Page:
Hardly a day goes by when Drinking and Driving doesn’t make the news somewhere. Here’s a small smattering of current news stories from across the county addressing the issue of drinking and driving.
The most common question asked of lawyers who do Operating While Intoxicated (OWI) or Driving While Intoxicated (DWI or DUI) work is: “Should I take a breath test if I’m accused of OWI, DWI or DUI?” Unfortunately, there is no uniform answer for this question. There are several factors that determine the best course of action.
The first question that you should consider is whether this is a first, second or third or subsequent offense. In the first offense scenario, there are times when it makes sense to take a test.
As a general rule, if you know you will pass a Datamaster breath test, you should take it. If you blow under the legal limit, you will not lose your drivers license unless you plead guilty or are found guilty of OWI. While a prosecutor can still try to prove you guilty of Operating While Under The Influence of Alcohol, they will have a difficult time proving you guilty if you have consented to and passed a breath test.
Another factor to consider is how important a temporary restricted license (work permit or school permit) is to you. On a first offense OWI a person who refuses a breath tests loses their drivers license for one year and is ineligible for a work permit or school permit for 90 days. If you take the test and fail there is a 180 day loss of license. If the person blows between .08 and .10 they are eligible for a temporary restricted license (work permit or school permit) immediately upon loss of driver’s license and they do NOT need to install an interlock in their vehicle. If the test result is between .10 and .15 the person is eligible for a temporary restricted license (work permit or school permit) immediately upon loss of drivers license and they do need to install an interlock in their vehicle. If the test result is above .15 a person must wait 30 days to get a work permit or school permit and must have an interlock installed.
A tricky situation arises when a driver has a driver’s license from a state other than Iowa. The advice concerning whether to take or refuse a test differs depending upon the state that issued the license. It is always wise to seek advice from an attorney who is licensed in the state that issued the drivers license and is knowledgeable on the OWI, DWI, or DUI laws of that state.
Another consideration is whether a person wants a deferred judgment. A person is ineligible for a deferred judgment if the refuse a breath test or if they blow above .15. With that said, some people are ineligible for a deferred judgment in any event. For example, if a person has a prior felony conviction or has two prior deferred judgments, they can not receive a deferred judgment. Additionally, a deferred judgment can not be granted when the driver was involved a personal injury accident.
The bottom line is there is no simple yes or no answer for whether a person should consent or refuse a breath test. It depends on each individual’s unique situation. While this entry dealt with first offense situation, it does not speak to all possible scenarios. It is no substitute for legal advice. I offer a free initial consultation at our Iowa City or Cedar Rapids office for OWI (DUI, DWI) and would be happy to answer your questions.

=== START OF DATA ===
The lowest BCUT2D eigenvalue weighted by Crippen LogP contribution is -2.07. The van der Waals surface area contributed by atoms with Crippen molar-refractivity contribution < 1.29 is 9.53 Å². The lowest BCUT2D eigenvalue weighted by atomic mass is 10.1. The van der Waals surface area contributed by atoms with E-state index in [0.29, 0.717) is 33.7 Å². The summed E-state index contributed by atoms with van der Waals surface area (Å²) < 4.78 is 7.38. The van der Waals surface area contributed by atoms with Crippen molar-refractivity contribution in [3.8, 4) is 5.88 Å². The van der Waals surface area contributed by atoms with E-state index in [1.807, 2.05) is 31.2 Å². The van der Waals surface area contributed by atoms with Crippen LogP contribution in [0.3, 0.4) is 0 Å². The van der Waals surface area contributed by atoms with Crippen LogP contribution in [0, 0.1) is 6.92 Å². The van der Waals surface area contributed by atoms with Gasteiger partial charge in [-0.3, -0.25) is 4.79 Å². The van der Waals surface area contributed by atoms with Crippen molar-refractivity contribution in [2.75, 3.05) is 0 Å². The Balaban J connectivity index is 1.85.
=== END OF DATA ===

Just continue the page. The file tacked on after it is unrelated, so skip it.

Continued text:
Imagine you are enjoying a pleasant evening on the pedestrian mall in downtown Iowa City. As the evening comes to a close, you feel fine and begin to drive home. After driving a few blocks a member of the Iowa City Police Department activates his lights and pulls you over for having a license plate light out. Fast forward now to you sitting at the Iowa City police station. The officer requests a breath test and you consent. After blowing in the machine a small piece of paper which resembles a cash register receipt prints out the result. So, how accurate is the result?
The answer is it depends on who you ask. The prosecution will produce a certification from the Department of Criminal Investigation (DCI) laboratory that professes a “margin of error” for the datamaster as being “.004 or plus or minus 5%, whichever is greater.” Thus, it would appear at first blush that the datamaster is extremely accurate. On closer examination, this “margin of error” would be better described as the “margin of illusion.”
The DCI lab created this margin of error formula without a working definition of margin of error. It essentially is a measure of how precise the datamaster can measure in a laboratory setting with strict controls using a simulator device instead of human breath.
In the scenario where you are sitting in the Iowa City police station being tested, the datamaster is of course not concerned with accuracy of simulators, it matters instead as to how accurate it is in measuring alcohol in human breath. The National Safety Council, for examples, states that when testing for human breath alcohol content, two tests should be taken from the same subject within two to ten minutes of each other. In that test scenario, the breath test should result should be within .02 of each other and the lesser result should be used. Thus that .087 breath test result could easily render a .067 result two minutes later if a duplicate test was administered.
Indeed, if the DCI lab was involved in a study in which human breath and blood where drawn contemporaneously from the same subjects. In many instances the breath registered at least .01 greater than the blood.
So, whats the margin or error for the datamaster when testing for human breath? The one thing that is certain is that it is NOT “.004 or plus or minus 5%, whichever is greater.”